The ladies’ duet, ‘Bedeckt mich mit Blumen’, was ripe with drama and feeling. Van Mellaerts sang the romance, ‘Flutenreicher Ebro’ (Surging River Ebro), as he strolled amidst the audience seated in the nave, and if the text that he sang in the second stanza bore little resemblance to that printed in the programme, then his delicate pianissimo in the subsequent stanza and the earnest heightening of the plea, ‘Fragt sie, fragt sie’ (Ask her, ask her), were plentiful compensation for the lapse of memory. The singers indulged in some quasi-operatic playfulness in ‘Blaue Augen had das Mädchen’ (The girl has blue eyes), the urbane charm of Way and van Mellaerts eventually winning over the disdainful Barron.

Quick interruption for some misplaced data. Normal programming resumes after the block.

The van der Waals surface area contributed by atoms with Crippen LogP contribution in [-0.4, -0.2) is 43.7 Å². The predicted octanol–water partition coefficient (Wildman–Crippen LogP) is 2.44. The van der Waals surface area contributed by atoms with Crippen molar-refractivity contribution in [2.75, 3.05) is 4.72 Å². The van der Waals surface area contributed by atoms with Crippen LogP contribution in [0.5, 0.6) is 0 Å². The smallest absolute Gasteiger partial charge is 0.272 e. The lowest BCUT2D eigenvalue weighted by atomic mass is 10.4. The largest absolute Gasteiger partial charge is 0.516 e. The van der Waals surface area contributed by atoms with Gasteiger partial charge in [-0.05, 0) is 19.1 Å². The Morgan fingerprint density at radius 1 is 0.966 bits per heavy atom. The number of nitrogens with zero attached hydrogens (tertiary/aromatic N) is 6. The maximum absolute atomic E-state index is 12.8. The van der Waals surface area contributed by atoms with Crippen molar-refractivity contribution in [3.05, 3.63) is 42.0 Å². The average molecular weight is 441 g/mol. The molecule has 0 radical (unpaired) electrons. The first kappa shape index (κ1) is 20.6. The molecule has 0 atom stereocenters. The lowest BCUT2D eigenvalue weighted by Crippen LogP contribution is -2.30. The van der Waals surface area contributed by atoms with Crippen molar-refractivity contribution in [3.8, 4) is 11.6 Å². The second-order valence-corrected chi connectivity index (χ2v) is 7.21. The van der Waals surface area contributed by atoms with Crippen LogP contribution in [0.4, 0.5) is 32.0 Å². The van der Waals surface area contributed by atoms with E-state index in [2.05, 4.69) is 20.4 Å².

And, there was more fun and ‘theatre’ at the close, in an encore which reprised one of the Brahms waltzes which had opened the concert, but reinterpreted, with more unbridled spice and glee. Here, at last, we could imagine the depth of Brahms's infatuation with Julie that led him to texts that both captured and inflamed his dreams - “Tell me, maiden dearest, who has with your glances roused these wild ardours in this cool breast of mine, will you not soften your heart?” - and also the exquisite blend of pleasure and pain that those song-filled evenings in the Schumanns’ salon must have brought him.

Claire Seymour

Gemma Summerfield (soprano), Fleur Barron (mezzo-soprano), James Way (tenor), Julien van Mellaerts (baritone), Julius Drake (piano), Stacey Bartsch (piano).

Brahms - Liebeslieder Walzer Op.52; Schumann - Spanische Liebeslieder Op.138; Brahms - Neue Liebeslieder Walzer Op.65

Temple Church, London; Thursday 14th February 2019.